Vanishing immigrants spook housing market
October 21, 2020
In British Columbia, the first province to enact a foreign-home buyer tax to discourage housing sales to non-residents, immigration has plunged by 111 per cent in the first half of 2020.
In the second quarter, immigration to B.C. went negative with a net loss of 3,400 persons in the immigration flow.
Across Canada, total immigration was down 64 per cent in the second half according to Statistics Canada to 34,260 permanent residents—down from more than 94,000 in the same three-month period in 2019.
The second quarter of the year is usually the busiest period for international students, but this year only about 10 per cent of the regular volume was processed compared to the same period last year according to an August 20, 2020 report by RBC Royal Bank. The drop was described as “acute and not something that can be made up easily in years to come.”
The bottom line is that Canada’s population growth is slowing and this will impact the housing market, according to analysts. The first impact will be on rental markets, but the effect on housing sales and starts could be profound, analysts say.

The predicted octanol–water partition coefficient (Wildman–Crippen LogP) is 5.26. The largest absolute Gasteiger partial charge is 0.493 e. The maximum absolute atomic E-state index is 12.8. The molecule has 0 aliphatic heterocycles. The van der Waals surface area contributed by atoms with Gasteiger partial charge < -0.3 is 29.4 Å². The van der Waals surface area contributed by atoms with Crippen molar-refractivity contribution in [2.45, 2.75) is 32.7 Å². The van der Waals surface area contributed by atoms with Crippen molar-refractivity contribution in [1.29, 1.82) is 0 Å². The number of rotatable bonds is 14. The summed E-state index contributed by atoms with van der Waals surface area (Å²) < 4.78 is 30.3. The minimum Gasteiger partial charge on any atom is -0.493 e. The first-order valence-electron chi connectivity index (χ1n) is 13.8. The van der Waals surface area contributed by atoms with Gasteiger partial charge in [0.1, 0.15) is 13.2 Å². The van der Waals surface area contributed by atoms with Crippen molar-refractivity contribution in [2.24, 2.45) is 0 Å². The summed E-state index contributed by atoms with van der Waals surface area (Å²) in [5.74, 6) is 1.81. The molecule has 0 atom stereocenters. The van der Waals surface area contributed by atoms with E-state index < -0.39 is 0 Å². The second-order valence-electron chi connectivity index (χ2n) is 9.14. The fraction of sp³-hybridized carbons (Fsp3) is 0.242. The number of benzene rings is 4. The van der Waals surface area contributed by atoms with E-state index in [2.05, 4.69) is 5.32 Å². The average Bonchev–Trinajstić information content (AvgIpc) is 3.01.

“Weaker population growth is a major factor underpinning our downgraded forecasts for home sales, prices and starts across the country through 2021,” according to report from TD Economics.
The home ownership market will also feel the effects of the slowdown, “as fewer newcomers purchase properties and there is less demand for investor-owned rental units,” TD said.
In particular, investors whose rental units are being built over the next few years “will have a much tougher time finding tenants, partly on account of significantly slower population growth,” TD said.
In the first six months of 2020, Canada allowed 103,420 permanent residents into the country—far below government targets. In March 2020, Immigration Minister Marco Mendicino said the 2020 target was 341,000 with another 351,000 or so targeted to obtain permanent residence in 2021.